Sign up for the free Azure subscription with the 30 days of free $200.00 dollars for any service. After that, start looking at the material for the AZ-900 (Azure Fundamentals Cert). You don’t have to get the cert, but having that outline to follow while you’re getting into Azure is key.

What would you recommend for someone working in IT, wanting to become a coder with the view of moving into automation within the Cloud and creating applications? Where should one start with zero experience in coding?
I would say there are two best places to start.

1) PowerShell in a month of lunches or Python Crash Course. You can’t really go wrong with PowerShell and/or Python when it comes to automation.
2) Start thinking about your current environment. For example, maybe you run a report daily for your manager to get a list of virtual machines that are currently running in the cloud. Right now, you’re maybe doing that through the UI in a manual fashion. Instead of that, try automating that list with PowerShell. Take what you’re currently doing and figure out how to automate it.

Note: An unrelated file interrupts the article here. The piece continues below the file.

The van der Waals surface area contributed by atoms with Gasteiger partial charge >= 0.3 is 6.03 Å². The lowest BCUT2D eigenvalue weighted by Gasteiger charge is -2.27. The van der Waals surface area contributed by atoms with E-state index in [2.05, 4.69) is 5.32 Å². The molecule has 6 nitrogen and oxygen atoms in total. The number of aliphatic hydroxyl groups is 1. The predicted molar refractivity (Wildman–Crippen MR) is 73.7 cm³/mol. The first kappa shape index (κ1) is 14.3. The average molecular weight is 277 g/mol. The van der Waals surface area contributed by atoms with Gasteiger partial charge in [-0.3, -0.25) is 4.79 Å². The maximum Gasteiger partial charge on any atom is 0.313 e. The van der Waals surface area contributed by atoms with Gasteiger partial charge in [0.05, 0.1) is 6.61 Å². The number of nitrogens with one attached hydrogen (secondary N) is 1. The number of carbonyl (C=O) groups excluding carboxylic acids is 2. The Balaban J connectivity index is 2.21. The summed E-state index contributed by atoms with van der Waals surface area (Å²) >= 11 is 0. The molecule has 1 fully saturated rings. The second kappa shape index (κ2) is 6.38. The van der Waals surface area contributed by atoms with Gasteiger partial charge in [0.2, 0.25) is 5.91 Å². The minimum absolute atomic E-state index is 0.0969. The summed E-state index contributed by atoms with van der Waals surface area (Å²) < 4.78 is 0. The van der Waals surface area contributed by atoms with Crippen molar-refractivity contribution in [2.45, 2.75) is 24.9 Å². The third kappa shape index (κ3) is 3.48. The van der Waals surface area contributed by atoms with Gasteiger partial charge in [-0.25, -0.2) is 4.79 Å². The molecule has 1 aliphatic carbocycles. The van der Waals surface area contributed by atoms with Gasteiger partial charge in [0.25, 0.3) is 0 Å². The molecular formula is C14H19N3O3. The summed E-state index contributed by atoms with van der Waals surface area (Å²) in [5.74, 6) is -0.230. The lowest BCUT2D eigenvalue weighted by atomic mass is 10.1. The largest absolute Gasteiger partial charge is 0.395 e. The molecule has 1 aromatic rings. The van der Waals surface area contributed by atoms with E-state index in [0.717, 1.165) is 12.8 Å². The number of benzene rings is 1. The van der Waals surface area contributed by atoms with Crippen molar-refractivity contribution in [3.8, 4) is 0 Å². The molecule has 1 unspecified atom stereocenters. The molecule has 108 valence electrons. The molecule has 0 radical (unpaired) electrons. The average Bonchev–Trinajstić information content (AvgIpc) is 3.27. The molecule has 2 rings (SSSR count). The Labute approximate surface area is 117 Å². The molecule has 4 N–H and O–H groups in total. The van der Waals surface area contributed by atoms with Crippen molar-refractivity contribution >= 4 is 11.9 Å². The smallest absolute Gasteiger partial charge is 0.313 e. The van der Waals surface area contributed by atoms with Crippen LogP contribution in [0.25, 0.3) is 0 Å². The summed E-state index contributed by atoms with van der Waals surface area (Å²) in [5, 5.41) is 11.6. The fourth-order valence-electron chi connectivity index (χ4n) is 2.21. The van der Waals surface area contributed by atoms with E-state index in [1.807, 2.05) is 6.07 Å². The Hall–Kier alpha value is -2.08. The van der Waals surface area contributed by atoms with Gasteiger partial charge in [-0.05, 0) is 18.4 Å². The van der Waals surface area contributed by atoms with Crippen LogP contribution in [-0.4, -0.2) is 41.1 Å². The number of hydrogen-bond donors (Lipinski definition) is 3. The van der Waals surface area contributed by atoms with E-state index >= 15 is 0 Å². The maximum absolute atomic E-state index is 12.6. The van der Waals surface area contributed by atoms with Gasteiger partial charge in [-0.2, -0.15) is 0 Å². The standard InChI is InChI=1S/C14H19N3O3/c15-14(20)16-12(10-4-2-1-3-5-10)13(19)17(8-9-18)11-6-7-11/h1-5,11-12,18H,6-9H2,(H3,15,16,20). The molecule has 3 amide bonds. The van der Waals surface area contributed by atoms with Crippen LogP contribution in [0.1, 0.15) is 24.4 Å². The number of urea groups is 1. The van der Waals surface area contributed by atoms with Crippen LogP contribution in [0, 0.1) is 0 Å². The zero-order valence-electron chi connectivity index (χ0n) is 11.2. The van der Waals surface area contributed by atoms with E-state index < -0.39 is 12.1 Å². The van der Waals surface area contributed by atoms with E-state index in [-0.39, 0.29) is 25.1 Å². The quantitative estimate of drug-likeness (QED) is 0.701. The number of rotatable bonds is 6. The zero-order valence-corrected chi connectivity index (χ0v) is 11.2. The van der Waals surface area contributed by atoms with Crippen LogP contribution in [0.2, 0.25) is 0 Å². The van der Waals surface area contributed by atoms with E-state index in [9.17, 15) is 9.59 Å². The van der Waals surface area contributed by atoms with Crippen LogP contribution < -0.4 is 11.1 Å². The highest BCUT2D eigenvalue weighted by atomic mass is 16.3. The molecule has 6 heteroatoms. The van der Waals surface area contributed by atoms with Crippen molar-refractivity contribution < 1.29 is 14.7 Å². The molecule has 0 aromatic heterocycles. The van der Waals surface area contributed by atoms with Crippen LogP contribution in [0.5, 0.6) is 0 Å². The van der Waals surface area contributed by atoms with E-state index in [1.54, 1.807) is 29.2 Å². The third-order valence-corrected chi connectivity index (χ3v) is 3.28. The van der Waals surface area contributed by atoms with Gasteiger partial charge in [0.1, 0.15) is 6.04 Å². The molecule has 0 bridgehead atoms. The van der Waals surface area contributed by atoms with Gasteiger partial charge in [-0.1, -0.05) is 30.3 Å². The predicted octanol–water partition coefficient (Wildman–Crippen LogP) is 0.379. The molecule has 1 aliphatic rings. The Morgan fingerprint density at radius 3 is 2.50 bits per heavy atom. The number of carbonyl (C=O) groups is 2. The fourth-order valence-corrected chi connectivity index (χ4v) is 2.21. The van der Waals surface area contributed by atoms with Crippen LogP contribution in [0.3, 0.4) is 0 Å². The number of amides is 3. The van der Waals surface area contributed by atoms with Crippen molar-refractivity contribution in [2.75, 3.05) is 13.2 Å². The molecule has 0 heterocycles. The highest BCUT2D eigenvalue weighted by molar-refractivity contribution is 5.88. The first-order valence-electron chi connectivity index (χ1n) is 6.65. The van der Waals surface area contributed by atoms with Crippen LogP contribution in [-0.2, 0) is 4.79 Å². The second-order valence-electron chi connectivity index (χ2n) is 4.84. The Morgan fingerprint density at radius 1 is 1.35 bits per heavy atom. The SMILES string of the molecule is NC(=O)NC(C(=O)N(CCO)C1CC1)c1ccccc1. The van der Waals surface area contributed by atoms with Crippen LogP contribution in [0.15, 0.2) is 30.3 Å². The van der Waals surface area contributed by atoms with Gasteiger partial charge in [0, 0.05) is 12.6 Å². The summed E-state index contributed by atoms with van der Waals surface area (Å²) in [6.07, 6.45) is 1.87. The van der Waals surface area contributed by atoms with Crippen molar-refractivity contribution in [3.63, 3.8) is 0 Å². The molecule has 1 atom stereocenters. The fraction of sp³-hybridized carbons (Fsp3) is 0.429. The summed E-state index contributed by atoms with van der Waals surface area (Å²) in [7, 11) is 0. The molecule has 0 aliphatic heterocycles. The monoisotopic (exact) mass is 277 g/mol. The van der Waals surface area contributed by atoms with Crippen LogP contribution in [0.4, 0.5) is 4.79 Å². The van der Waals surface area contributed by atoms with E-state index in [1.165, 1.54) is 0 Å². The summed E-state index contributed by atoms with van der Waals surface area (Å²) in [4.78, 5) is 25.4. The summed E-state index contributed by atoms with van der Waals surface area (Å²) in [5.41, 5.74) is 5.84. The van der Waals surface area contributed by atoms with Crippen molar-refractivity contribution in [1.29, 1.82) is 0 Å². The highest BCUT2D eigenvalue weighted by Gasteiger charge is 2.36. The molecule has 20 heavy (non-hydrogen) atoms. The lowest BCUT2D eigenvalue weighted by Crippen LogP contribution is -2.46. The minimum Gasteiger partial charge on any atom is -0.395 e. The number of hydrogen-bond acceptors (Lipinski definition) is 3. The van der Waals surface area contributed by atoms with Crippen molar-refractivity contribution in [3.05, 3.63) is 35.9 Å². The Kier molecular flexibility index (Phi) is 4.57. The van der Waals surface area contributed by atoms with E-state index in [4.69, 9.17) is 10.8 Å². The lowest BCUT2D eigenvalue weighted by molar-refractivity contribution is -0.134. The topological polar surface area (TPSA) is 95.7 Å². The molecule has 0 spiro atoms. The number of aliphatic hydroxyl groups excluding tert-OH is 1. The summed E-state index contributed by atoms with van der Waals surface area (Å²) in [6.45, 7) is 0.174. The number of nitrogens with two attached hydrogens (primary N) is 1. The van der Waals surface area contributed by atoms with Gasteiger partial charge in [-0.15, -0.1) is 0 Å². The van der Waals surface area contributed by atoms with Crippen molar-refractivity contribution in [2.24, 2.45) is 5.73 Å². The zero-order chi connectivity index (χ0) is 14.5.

What are your thoughts about automating tasks within the cloud? Is coding and automation the future?
Coding is the future, whether it’s considered scripting, automation, or development, you need to know how to write code. I’m not saying you need to build the next Twitter, but you need to understand the fundamentals of coding. Coding and automation is absolutely the future for everyone in cloud engineering.

What is the key to writing quality code?
The key to writing quality code is to take a step back and figure out what the needs truly are. A lot of developers get caught up in the features and new implementations because, well, it’s fun. I do it ALL of the time. However, I force myself to take a step back, look at the features that are needed, and write for those features. Afterwards, I confirm the code I wrote actually works the way I expect it to. That’s where concepts like unit and mock testing come into play. Finally, documentation. People that are looking at or using the code you wrote need to understand what’s happening. Although this list is super short and only 1% of what’s needed, it’s a good place to start.